Holy Grail

IMG_0614 (2)Of course I had heard the stories, but I dismissed them as folklore.  Surely it couldn’t possibly be true, it was just idle gossip.  And then this week I saw one for myself, I rubbed my eyes in disbelief, it was in truth an immaculate hosta.  So apparently they really do exist, it was not just a tale our parents told us at night to send us on the fast train to dreamland, just as generations had done before them.  This dry spell has meant the tedium of trudging throughout the garden, arms stretching under the weight of watering cans.  However one great advantage to this mini-drought, notwithstanding the gardener’s mood enhancement, has been that our friends (obviously said with irony) the molluscs have not thrived, affording the emerging foliage a good head start.  Perhaps though we should remember this hole free moment, it is unlikely to last.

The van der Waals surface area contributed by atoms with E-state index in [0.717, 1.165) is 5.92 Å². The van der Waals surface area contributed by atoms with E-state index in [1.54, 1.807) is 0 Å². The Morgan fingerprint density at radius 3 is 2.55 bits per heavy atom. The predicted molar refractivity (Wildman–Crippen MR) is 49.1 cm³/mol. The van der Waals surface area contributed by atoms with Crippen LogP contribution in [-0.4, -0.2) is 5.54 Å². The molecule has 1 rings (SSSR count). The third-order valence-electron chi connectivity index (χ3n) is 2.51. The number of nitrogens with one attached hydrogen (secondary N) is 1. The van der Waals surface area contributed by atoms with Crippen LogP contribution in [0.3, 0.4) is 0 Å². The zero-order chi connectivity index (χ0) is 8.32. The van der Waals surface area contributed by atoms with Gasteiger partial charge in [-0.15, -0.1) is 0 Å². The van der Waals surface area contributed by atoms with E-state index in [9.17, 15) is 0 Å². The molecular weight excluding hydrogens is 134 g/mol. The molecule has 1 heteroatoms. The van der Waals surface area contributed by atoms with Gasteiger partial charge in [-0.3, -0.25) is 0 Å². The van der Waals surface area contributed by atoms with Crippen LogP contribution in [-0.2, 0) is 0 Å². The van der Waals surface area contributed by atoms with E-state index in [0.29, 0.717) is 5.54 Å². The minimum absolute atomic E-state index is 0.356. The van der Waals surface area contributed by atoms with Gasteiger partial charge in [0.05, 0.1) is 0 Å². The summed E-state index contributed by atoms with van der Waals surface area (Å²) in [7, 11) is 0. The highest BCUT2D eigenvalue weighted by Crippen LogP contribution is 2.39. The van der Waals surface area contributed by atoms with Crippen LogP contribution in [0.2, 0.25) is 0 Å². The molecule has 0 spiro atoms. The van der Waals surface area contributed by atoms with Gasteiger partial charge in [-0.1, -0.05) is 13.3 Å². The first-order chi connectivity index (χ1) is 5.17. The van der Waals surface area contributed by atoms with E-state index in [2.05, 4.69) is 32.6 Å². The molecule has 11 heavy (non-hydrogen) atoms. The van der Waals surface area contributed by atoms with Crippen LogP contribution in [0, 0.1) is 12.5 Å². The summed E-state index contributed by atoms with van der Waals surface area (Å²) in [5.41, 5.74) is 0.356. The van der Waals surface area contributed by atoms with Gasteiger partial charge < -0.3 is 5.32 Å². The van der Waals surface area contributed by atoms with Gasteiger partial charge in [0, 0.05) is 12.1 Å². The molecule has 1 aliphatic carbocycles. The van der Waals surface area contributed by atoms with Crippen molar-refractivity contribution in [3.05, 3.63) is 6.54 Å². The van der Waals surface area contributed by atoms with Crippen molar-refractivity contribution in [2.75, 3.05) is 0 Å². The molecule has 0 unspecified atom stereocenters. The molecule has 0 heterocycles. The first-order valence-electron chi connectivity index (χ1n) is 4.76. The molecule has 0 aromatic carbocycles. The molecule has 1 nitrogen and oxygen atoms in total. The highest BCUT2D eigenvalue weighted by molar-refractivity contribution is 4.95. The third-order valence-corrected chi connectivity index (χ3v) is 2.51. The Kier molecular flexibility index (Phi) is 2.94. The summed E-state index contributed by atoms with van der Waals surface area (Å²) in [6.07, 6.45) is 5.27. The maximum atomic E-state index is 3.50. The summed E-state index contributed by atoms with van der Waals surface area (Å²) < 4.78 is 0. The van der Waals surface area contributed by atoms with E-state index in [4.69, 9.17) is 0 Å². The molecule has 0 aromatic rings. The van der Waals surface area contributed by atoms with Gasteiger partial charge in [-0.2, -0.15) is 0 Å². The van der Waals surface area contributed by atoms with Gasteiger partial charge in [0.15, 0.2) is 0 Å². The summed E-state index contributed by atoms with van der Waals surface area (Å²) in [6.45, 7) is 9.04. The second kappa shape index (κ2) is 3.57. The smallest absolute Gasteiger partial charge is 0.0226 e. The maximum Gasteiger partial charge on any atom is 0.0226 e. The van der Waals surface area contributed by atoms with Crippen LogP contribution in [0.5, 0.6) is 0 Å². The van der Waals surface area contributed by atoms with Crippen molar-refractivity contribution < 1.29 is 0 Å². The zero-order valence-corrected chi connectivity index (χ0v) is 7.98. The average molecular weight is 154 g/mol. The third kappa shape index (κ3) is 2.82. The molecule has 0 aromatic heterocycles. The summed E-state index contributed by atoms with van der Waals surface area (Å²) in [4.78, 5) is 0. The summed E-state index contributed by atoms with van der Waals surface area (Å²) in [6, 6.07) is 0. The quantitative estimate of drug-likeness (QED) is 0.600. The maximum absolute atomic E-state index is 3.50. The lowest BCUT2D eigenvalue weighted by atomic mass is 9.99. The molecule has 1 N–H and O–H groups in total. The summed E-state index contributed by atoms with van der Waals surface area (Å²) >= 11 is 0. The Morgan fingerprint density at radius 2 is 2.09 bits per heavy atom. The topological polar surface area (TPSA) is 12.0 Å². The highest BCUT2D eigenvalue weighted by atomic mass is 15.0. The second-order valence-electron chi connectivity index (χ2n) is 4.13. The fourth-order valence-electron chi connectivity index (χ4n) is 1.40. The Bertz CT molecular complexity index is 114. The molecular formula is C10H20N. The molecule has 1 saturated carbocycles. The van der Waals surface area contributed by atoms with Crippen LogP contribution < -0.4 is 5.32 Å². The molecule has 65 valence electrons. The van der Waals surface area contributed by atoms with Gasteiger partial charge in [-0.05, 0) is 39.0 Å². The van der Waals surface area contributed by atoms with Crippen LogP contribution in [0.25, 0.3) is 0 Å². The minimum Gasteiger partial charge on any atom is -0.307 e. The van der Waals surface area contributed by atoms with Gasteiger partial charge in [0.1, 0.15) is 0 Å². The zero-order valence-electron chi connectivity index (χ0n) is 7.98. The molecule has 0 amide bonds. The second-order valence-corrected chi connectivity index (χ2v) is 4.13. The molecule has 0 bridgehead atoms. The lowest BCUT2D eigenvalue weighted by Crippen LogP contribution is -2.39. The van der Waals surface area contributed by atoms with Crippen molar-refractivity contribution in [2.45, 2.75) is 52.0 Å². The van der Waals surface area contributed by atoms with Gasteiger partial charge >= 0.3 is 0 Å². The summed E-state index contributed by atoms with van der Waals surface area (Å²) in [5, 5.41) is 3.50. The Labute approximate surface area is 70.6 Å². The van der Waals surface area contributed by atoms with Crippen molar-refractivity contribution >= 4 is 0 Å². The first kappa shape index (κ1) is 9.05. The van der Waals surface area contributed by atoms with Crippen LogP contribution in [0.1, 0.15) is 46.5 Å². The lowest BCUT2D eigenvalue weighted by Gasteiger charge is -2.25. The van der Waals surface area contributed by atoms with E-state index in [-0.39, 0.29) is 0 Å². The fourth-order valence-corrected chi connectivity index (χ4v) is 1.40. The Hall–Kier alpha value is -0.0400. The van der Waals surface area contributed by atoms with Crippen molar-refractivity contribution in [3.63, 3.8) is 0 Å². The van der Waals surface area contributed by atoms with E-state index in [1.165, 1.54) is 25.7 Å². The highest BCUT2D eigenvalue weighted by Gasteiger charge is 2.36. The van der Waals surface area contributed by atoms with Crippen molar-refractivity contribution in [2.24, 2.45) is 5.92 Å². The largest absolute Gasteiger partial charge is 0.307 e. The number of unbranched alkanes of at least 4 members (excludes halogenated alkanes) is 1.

22 thoughts on “Holy Grail

    • I was thinking the exact same thing yesterday when I took this photo. What I thought (for what it is worth) is that perhaps they have such lush large leaves that it doesn’t matter if a proportion gets eaten. I am sure there is a proper grown up scientific reason, would love to know.

      Liked by 1 person

  1. That’s a lovely hosta. I’ve hardly ever seen hosta’s without munch holes. Even the ace gardening lady round the corner from me has holes in hers. I’ve never bothered with them in my garden – bit too damp in my part of manchester 😦


  2. When I lived on the west coast I tried to grow hostas but the monsterous slugs thought I was giving them candy. One time I bought a huge one at a nursery (thinking it would be big enough to take a few hits) put it in the ground and the NEXT MORNING there was nothing but a few limp veins. But I am left wondering if maybe you used photoshop to create this mythic image hahahaha (kidding)


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